The Report focuses on three issues: the disappearance of nature that threatens biodiversity and the health of natural systems that supply food, water, and other resources; climate change disrupting the balance of nature across the country; and inequitable access to the outdoors and nature's benefits, such as clean water, clean air, and access to nature. It also identifies six recommended areas of early focus towards developing a national conservation effort:
- Creating more parks and safe outdoor opportunities in nature-deprived communities with a commitment that forty percent of the overall benefits from relevant federal investments flow to disadvantaged communities.
- Supporting Tribally led conservation and restoration priorities. Notably, it directs improved engagement with American Indians, Alaska Natives, and Native Hawaiians on the management of public lands and waters, particularly for sacred and ceremonial sites, and trust and treaty rights. Tribal Nations are to be included in land management planning and relevant decision-making for public lands and waters. It directs prioritizing the restoration of Tribal homelands by improving the land into trust process.
- Expanding collaborative conservation of fish and wildlife habitats and corridors.
- Increasing access for outdoor recreation for hunting, fishing, hiking, boating, and other outdoor recreation.
- Incentivizing and rewarding the voluntary conservation efforts of fishers, ranchers, farmers, and forest owners.
- Creating jobs by investing in restoration and resilience through a Civilian Climate Corps.
The Report directs the Secretary of Interior to report yearly progress to the Task Force. To measure progress in reaching the 30x30 goal, the Report recommends (1) creating an American Conservation and Stewardship Atlas that collects baseline information on the amount and types of lands and waters being managed for conservation and restoration; and (2) publishing annual America the Beautiful updates on the health of nature in America and the government's efforts to support locally led conservation and restoration efforts.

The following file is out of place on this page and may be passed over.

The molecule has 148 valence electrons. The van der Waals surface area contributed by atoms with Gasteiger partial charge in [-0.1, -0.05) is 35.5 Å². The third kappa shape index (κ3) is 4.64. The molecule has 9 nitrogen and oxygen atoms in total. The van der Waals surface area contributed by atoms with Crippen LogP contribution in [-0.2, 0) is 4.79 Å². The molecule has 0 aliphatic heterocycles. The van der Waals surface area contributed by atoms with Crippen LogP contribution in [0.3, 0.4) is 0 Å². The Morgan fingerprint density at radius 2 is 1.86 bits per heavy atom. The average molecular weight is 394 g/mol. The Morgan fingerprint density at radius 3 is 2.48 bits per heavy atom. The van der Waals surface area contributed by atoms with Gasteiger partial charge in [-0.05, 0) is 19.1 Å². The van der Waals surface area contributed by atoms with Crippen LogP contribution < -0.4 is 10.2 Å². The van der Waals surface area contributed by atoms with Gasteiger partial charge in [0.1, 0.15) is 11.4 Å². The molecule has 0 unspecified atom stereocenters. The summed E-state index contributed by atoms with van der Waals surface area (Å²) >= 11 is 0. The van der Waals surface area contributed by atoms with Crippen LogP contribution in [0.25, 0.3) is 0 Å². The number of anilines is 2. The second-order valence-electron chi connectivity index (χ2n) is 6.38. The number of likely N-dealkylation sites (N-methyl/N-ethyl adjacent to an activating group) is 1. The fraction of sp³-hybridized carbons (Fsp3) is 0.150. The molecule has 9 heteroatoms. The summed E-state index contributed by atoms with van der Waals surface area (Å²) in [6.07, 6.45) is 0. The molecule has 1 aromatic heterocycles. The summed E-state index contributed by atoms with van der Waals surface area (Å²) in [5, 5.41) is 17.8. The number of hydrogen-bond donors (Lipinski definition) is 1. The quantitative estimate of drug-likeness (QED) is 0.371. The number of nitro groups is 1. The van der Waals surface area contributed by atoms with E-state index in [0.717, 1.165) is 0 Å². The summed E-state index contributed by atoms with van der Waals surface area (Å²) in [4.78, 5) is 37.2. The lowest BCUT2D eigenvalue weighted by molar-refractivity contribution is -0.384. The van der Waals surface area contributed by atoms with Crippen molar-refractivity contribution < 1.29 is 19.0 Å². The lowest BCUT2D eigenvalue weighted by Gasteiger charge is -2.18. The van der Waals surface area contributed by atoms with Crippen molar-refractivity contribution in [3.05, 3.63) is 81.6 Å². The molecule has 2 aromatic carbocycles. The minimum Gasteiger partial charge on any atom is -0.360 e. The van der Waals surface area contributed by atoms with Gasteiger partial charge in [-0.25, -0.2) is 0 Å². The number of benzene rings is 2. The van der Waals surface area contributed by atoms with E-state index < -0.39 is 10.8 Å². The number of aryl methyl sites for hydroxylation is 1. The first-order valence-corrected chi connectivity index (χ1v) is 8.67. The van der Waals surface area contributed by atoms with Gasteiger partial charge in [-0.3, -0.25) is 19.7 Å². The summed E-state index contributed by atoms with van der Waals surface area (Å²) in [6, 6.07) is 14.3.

The 30x30 goal and the Report are not without criticism. For example, the Congressional Western Caucus has expressed concern that the western states will be disproportionately impacted. Farmers and ranchers are seeking reassurance that their property rights will be respected and access to the public lands for grazing will be maintained. And the environmental communities have raised concerns that the 30x30 goal does not go far enough to establish specific conservation efforts on public lands and currently leaves out expansion of national parks and monuments.
Many important questions remain unanswered by this preliminary Report. What are the criteria for the lands and waters to qualify as being conserved? What activities will be allowed? How will progress be measured? What is the number of additional acres needed to achieve the 30x30 goal? Will the Biden Administration use existing laws, such as the Federal Land Policy and Management Act, National Forest Management Act, and the Antiquities Act, to conserve more public lands by creating new or expanding existing monuments, wilderness areas, and national parks? How will the Administration resolve conflicts or prioritize competing goals such as the need to develop critical minerals required for the renewable revolution and the need to conserve the lands? These questions highlight the challenges and uncertainty for both the Administration and interested and affected stakeholders as implementation of the 30x30 plan moves forward.